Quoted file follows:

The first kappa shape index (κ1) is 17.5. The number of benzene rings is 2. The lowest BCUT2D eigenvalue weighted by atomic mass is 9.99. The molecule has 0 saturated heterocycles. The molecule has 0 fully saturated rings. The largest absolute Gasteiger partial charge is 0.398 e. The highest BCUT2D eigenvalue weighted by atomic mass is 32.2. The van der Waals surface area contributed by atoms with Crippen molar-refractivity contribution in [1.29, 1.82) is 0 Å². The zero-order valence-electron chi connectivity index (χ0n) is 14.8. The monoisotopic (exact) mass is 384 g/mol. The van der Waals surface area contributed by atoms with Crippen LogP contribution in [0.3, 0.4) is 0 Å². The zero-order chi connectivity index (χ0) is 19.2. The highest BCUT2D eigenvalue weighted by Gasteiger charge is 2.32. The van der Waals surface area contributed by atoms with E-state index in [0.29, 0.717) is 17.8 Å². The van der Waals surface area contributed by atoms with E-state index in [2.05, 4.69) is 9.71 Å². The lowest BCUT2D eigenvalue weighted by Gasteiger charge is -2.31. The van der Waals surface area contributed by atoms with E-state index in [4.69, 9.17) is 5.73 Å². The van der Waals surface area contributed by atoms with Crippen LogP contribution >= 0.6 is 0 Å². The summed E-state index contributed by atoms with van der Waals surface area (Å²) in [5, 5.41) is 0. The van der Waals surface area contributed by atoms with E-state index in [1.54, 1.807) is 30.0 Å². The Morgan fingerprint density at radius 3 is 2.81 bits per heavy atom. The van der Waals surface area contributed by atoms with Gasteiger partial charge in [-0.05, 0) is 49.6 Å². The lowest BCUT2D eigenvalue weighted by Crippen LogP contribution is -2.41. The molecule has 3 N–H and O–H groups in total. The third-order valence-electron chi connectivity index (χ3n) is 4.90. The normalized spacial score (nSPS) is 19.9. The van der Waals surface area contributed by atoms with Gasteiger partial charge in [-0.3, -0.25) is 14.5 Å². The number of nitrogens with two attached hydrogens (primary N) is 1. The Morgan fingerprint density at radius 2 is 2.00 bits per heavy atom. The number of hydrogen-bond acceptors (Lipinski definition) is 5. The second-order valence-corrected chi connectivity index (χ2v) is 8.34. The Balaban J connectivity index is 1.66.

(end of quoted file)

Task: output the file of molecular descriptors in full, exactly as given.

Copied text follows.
The first kappa shape index (κ1) is 17.5. The number of benzene rings is 2. The lowest BCUT2D eigenvalue weighted by atomic mass is 9.99. The molecule has 0 saturated heterocycles. The molecule has 0 fully saturated rings. The largest absolute Gasteiger partial charge is 0.398 e. The highest BCUT2D eigenvalue weighted by atomic mass is 32.2. The van der Waals surface area contributed by atoms with Crippen molar-refractivity contribution in [1.29, 1.82) is 0 Å². The zero-order valence-electron chi connectivity index (χ0n) is 14.8. The monoisotopic (exact) mass is 384 g/mol. The van der Waals surface area contributed by atoms with Crippen LogP contribution in [0.3, 0.4) is 0 Å². The zero-order chi connectivity index (χ0) is 19.2. The highest BCUT2D eigenvalue weighted by Gasteiger charge is 2.32. The van der Waals surface area contributed by atoms with E-state index in [0.29, 0.717) is 17.8 Å². The van der Waals surface area contributed by atoms with E-state index in [2.05, 4.69) is 9.71 Å². The lowest BCUT2D eigenvalue weighted by Gasteiger charge is -2.31. The van der Waals surface area contributed by atoms with E-state index in [4.69, 9.17) is 5.73 Å². The van der Waals surface area contributed by atoms with Crippen LogP contribution >= 0.6 is 0 Å². The summed E-state index contributed by atoms with van der Waals surface area (Å²) in [5, 5.41) is 0. The van der Waals surface area contributed by atoms with E-state index in [1.54, 1.807) is 30.0 Å². The Morgan fingerprint density at radius 3 is 2.81 bits per heavy atom. The van der Waals surface area contributed by atoms with Gasteiger partial charge in [-0.05, 0) is 49.6 Å². The lowest BCUT2D eigenvalue weighted by Crippen LogP contribution is -2.41. The molecule has 3 N–H and O–H groups in total. The third-order valence-electron chi connectivity index (χ3n) is 4.90. The normalized spacial score (nSPS) is 19.9. The van der Waals surface area contributed by atoms with Gasteiger partial charge in [-0.3, -0.25) is 14.5 Å². The number of nitrogens with two attached hydrogens (primary N) is 1. The Morgan fingerprint density at radius 2 is 2.00 bits per heavy atom. The number of hydrogen-bond acceptors (Lipinski definition) is 5. The second-order valence-corrected chi connectivity index (χ2v) is 8.34. The Balaban J connectivity index is 1.66.